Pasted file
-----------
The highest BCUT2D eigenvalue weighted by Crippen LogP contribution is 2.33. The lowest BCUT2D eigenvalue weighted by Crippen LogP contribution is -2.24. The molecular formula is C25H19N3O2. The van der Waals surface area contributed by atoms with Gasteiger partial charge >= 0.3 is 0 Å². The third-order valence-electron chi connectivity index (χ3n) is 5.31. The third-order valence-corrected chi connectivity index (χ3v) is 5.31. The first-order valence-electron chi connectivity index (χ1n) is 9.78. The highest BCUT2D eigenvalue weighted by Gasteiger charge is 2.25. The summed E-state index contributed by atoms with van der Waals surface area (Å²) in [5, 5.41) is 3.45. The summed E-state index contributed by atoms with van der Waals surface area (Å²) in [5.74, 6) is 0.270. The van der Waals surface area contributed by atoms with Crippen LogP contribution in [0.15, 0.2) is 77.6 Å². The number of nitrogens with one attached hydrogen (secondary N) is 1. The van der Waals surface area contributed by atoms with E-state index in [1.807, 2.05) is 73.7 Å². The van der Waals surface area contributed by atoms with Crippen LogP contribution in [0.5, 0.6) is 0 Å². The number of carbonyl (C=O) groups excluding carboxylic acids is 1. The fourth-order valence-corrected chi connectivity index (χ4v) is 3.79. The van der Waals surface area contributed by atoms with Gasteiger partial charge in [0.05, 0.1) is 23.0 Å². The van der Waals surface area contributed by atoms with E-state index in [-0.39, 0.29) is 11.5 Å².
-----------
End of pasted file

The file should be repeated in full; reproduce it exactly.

The highest BCUT2D eigenvalue weighted by Crippen LogP contribution is 2.33. The lowest BCUT2D eigenvalue weighted by Crippen LogP contribution is -2.24. The molecular formula is C25H19N3O2. The van der Waals surface area contributed by atoms with Gasteiger partial charge >= 0.3 is 0 Å². The third-order valence-electron chi connectivity index (χ3n) is 5.31. The third-order valence-corrected chi connectivity index (χ3v) is 5.31. The first-order valence-electron chi connectivity index (χ1n) is 9.78. The highest BCUT2D eigenvalue weighted by Gasteiger charge is 2.25. The summed E-state index contributed by atoms with van der Waals surface area (Å²) in [5, 5.41) is 3.45. The summed E-state index contributed by atoms with van der Waals surface area (Å²) in [5.74, 6) is 0.270. The van der Waals surface area contributed by atoms with Crippen LogP contribution in [0.15, 0.2) is 77.6 Å². The number of nitrogens with one attached hydrogen (secondary N) is 1. The van der Waals surface area contributed by atoms with E-state index in [1.807, 2.05) is 73.7 Å². The van der Waals surface area contributed by atoms with Crippen LogP contribution in [0.5, 0.6) is 0 Å². The number of carbonyl (C=O) groups excluding carboxylic acids is 1. The fourth-order valence-corrected chi connectivity index (χ4v) is 3.79. The van der Waals surface area contributed by atoms with Gasteiger partial charge in [0.05, 0.1) is 23.0 Å². The van der Waals surface area contributed by atoms with E-state index in [-0.39, 0.29) is 11.5 Å².